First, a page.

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A.P.I Review: VIPER
Developer: Infograme OPTIONS: S.SHOT
No.1   No.2   No.3
Distributor: Ocean 1 Player
Game Type: Shoot-em-up Password Save
Review Date: August 1998 Dual Shock

Setting the Scene

There was a time when 2D shooters like Raiden, 1942, and more recently 
Raystorm , ruled the arcades. You would command a lone spacecraft or fighter 
plane against an endless horde of enemies. Only you, quick reflexes and your 
sore index finger stood between the earth and the constant stream of drone 
bad guys and end of level bosses. 

It seems like the mindless shooter genre is experiencing a minor comeback 
with future releases of the very brilliant N20 and not so serious, Frenzy 
(check out our review in the very near future). This trend continues and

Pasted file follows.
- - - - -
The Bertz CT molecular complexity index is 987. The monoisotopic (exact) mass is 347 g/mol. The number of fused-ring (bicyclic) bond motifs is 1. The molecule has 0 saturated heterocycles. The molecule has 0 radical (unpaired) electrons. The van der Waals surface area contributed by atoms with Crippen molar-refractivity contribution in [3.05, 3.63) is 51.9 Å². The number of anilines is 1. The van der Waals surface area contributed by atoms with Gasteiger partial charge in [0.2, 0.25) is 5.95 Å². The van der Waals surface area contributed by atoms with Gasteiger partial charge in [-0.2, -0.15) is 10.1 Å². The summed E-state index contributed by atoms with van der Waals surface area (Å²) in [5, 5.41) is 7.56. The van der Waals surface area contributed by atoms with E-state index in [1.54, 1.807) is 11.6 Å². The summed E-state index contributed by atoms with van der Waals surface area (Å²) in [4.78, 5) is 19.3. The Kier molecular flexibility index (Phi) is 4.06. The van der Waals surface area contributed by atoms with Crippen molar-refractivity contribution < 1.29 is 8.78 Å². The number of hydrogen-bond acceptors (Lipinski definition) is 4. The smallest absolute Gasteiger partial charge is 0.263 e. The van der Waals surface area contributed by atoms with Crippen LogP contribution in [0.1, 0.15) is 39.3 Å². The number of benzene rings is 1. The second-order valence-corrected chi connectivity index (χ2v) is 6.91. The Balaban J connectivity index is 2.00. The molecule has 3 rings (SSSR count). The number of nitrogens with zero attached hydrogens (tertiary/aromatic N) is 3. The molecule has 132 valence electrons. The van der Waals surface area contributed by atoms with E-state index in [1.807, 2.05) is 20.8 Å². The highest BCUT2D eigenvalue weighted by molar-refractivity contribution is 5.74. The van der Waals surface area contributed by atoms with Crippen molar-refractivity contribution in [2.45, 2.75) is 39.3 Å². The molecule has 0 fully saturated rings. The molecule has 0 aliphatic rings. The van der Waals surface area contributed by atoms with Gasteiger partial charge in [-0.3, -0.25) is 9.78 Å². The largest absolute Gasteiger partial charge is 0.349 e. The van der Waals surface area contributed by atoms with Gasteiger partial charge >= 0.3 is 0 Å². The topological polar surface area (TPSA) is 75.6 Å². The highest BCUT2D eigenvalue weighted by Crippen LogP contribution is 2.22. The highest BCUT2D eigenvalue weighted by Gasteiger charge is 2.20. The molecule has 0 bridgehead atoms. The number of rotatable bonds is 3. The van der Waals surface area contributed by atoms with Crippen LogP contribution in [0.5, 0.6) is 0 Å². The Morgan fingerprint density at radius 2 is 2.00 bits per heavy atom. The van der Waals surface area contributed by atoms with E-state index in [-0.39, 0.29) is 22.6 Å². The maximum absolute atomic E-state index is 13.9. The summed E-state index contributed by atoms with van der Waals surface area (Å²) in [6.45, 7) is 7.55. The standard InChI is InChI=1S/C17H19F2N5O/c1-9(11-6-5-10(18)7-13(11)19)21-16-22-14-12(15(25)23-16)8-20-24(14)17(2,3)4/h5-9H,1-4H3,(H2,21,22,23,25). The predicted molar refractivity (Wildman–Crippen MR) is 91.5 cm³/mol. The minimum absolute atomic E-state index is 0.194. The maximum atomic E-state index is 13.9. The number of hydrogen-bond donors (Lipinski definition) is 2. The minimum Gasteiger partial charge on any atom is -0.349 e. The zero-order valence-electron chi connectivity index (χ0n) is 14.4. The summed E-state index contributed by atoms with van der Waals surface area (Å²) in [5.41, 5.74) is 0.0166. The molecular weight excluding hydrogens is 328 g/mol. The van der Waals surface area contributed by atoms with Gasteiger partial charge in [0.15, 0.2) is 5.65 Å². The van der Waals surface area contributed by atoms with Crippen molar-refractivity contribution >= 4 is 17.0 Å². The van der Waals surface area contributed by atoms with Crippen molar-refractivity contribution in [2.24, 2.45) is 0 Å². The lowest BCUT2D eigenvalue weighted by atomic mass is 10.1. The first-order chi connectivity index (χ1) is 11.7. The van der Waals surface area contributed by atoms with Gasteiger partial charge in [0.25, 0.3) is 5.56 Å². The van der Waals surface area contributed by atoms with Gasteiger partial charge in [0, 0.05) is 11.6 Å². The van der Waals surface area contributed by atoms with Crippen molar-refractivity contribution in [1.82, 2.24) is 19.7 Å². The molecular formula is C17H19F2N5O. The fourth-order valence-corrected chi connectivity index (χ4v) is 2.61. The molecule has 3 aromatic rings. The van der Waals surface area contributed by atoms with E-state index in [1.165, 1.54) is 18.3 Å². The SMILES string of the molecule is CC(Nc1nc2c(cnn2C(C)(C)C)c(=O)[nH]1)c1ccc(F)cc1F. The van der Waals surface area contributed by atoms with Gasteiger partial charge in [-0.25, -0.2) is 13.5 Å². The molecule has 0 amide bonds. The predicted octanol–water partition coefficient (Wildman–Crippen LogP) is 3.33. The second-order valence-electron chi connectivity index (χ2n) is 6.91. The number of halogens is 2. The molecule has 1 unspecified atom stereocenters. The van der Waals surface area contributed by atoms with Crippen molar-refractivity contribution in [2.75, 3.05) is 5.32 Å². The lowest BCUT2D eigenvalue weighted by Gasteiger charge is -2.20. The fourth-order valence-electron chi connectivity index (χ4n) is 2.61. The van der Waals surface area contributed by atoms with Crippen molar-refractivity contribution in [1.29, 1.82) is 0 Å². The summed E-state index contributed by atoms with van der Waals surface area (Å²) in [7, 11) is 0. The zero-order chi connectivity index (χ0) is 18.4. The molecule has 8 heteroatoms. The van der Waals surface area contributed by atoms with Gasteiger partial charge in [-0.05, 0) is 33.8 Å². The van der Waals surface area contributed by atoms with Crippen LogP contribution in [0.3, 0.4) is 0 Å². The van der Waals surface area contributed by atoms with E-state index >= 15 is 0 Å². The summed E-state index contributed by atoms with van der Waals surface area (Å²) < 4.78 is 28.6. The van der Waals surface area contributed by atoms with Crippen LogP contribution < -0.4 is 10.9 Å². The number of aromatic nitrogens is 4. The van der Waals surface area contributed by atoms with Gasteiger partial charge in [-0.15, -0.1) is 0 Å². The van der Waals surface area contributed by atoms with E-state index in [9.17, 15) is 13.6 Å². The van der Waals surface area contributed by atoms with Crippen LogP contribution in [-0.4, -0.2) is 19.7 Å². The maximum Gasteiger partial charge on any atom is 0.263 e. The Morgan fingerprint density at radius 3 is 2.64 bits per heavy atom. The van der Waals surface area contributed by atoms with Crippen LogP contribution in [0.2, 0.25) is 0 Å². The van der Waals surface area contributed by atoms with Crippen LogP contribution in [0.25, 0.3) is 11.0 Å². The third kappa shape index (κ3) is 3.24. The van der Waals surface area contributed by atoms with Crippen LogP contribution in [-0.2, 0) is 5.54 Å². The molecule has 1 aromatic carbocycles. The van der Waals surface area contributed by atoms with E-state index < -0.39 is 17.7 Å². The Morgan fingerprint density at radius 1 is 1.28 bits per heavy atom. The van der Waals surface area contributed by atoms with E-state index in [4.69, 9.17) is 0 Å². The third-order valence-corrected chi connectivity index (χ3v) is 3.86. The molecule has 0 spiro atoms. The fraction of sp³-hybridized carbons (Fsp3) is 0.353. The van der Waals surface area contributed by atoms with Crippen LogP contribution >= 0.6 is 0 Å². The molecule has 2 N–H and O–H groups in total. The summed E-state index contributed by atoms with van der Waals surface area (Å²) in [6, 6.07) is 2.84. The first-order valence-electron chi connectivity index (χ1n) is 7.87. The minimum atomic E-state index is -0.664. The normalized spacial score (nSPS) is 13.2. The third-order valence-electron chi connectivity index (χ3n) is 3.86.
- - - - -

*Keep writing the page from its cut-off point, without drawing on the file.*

expands with the release of Viper, best described as a 3D Raiden with 

Put simply, Viper is a 3D helicopter blaster on rails, you take control of 
one of three choppers and proceed to wade your way through waves of enemies 
in an effort to free the earth from alien forces attempting to take over 
(what else would they do, they're aliens). 

The plot? If you REALLY need to know why you're putting a blister on your 
thumb then it's because every governmental power on Earth is slowly being 
infiltrated. Control is being diverted. Alien forces are conquering the 
planet, gradually eradicating humanity, and we haven't yet realized. Only 
one person know the truth and only you an save humanity. You are Viper, a 
crusader armed with a state of the art attack helicopter and a need to blow